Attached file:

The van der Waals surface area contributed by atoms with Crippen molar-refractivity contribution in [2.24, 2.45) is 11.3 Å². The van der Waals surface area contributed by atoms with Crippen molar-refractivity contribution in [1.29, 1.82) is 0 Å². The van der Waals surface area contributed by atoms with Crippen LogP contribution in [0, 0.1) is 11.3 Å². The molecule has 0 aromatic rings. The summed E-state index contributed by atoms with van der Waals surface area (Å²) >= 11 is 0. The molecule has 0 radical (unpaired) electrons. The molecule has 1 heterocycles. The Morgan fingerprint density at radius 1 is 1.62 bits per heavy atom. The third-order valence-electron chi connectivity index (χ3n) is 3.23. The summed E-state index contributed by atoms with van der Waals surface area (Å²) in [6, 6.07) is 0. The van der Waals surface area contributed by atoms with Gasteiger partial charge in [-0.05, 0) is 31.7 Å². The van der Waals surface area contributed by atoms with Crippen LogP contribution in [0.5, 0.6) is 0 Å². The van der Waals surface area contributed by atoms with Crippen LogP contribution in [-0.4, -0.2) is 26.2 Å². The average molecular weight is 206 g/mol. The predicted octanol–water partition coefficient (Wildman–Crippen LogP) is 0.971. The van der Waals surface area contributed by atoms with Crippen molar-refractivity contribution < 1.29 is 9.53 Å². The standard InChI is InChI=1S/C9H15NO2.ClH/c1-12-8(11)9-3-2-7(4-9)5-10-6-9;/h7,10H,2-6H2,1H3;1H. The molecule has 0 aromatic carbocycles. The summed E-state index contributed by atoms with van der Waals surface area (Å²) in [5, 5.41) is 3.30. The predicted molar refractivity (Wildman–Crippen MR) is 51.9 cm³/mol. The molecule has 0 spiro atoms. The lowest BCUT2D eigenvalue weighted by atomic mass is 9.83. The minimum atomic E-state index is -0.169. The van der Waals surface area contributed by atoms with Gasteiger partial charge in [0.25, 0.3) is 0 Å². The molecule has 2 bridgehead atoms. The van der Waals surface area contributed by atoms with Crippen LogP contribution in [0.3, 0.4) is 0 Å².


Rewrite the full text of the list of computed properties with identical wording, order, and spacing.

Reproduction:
The van der Waals surface area contributed by atoms with Crippen molar-refractivity contribution in [2.24, 2.45) is 11.3 Å². The van der Waals surface area contributed by atoms with Crippen molar-refractivity contribution in [1.29, 1.82) is 0 Å². The van der Waals surface area contributed by atoms with Crippen LogP contribution in [0, 0.1) is 11.3 Å². The molecule has 0 aromatic rings. The summed E-state index contributed by atoms with van der Waals surface area (Å²) >= 11 is 0. The molecule has 0 radical (unpaired) electrons. The molecule has 1 heterocycles. The Morgan fingerprint density at radius 1 is 1.62 bits per heavy atom. The third-order valence-electron chi connectivity index (χ3n) is 3.23. The summed E-state index contributed by atoms with van der Waals surface area (Å²) in [6, 6.07) is 0. The van der Waals surface area contributed by atoms with Gasteiger partial charge in [-0.05, 0) is 31.7 Å². The van der Waals surface area contributed by atoms with Crippen LogP contribution in [0.5, 0.6) is 0 Å². The van der Waals surface area contributed by atoms with Crippen LogP contribution in [-0.4, -0.2) is 26.2 Å². The average molecular weight is 206 g/mol. The predicted octanol–water partition coefficient (Wildman–Crippen LogP) is 0.971. The van der Waals surface area contributed by atoms with Crippen molar-refractivity contribution < 1.29 is 9.53 Å². The standard InChI is InChI=1S/C9H15NO2.ClH/c1-12-8(11)9-3-2-7(4-9)5-10-6-9;/h7,10H,2-6H2,1H3;1H. The molecule has 0 aromatic carbocycles. The summed E-state index contributed by atoms with van der Waals surface area (Å²) in [5, 5.41) is 3.30. The predicted molar refractivity (Wildman–Crippen MR) is 51.9 cm³/mol. The molecule has 0 spiro atoms. The lowest BCUT2D eigenvalue weighted by atomic mass is 9.83. The minimum atomic E-state index is -0.169. The van der Waals surface area contributed by atoms with Gasteiger partial charge in [0.25, 0.3) is 0 Å². The molecule has 2 bridgehead atoms. The van der Waals surface area contributed by atoms with Crippen LogP contribution in [0.3, 0.4) is 0 Å².